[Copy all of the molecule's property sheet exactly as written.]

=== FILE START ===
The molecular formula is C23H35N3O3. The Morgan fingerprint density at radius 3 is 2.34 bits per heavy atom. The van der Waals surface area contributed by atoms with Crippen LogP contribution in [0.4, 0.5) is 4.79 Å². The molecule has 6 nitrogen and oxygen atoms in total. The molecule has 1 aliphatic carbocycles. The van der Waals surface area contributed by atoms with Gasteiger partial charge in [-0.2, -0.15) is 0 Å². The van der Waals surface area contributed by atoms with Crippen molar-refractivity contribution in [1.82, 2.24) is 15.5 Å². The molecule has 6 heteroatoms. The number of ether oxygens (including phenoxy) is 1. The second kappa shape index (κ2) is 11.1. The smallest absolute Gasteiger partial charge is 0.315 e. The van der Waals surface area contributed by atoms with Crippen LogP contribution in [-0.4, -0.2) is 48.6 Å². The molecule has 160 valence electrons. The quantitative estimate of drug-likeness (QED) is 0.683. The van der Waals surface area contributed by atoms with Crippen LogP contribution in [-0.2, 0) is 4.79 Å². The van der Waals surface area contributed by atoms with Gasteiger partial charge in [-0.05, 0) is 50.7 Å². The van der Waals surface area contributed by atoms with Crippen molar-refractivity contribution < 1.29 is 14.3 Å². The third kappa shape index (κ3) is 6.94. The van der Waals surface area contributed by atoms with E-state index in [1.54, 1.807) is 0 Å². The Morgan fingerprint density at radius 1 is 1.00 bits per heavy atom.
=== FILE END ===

The molecular formula is C23H35N3O3. The Morgan fingerprint density at radius 3 is 2.34 bits per heavy atom. The van der Waals surface area contributed by atoms with Crippen LogP contribution in [0.4, 0.5) is 4.79 Å². The molecule has 6 nitrogen and oxygen atoms in total. The molecule has 1 aliphatic carbocycles. The van der Waals surface area contributed by atoms with Gasteiger partial charge in [-0.2, -0.15) is 0 Å². The van der Waals surface area contributed by atoms with Crippen molar-refractivity contribution in [1.82, 2.24) is 15.5 Å². The molecule has 6 heteroatoms. The number of ether oxygens (including phenoxy) is 1. The second kappa shape index (κ2) is 11.1. The smallest absolute Gasteiger partial charge is 0.315 e. The van der Waals surface area contributed by atoms with Crippen LogP contribution in [-0.4, -0.2) is 48.6 Å². The molecule has 160 valence electrons. The quantitative estimate of drug-likeness (QED) is 0.683. The van der Waals surface area contributed by atoms with Crippen LogP contribution in [-0.2, 0) is 4.79 Å². The van der Waals surface area contributed by atoms with Gasteiger partial charge in [-0.05, 0) is 50.7 Å². The van der Waals surface area contributed by atoms with Crippen molar-refractivity contribution < 1.29 is 14.3 Å². The third kappa shape index (κ3) is 6.94. The van der Waals surface area contributed by atoms with E-state index in [1.54, 1.807) is 0 Å². The Morgan fingerprint density at radius 1 is 1.00 bits per heavy atom.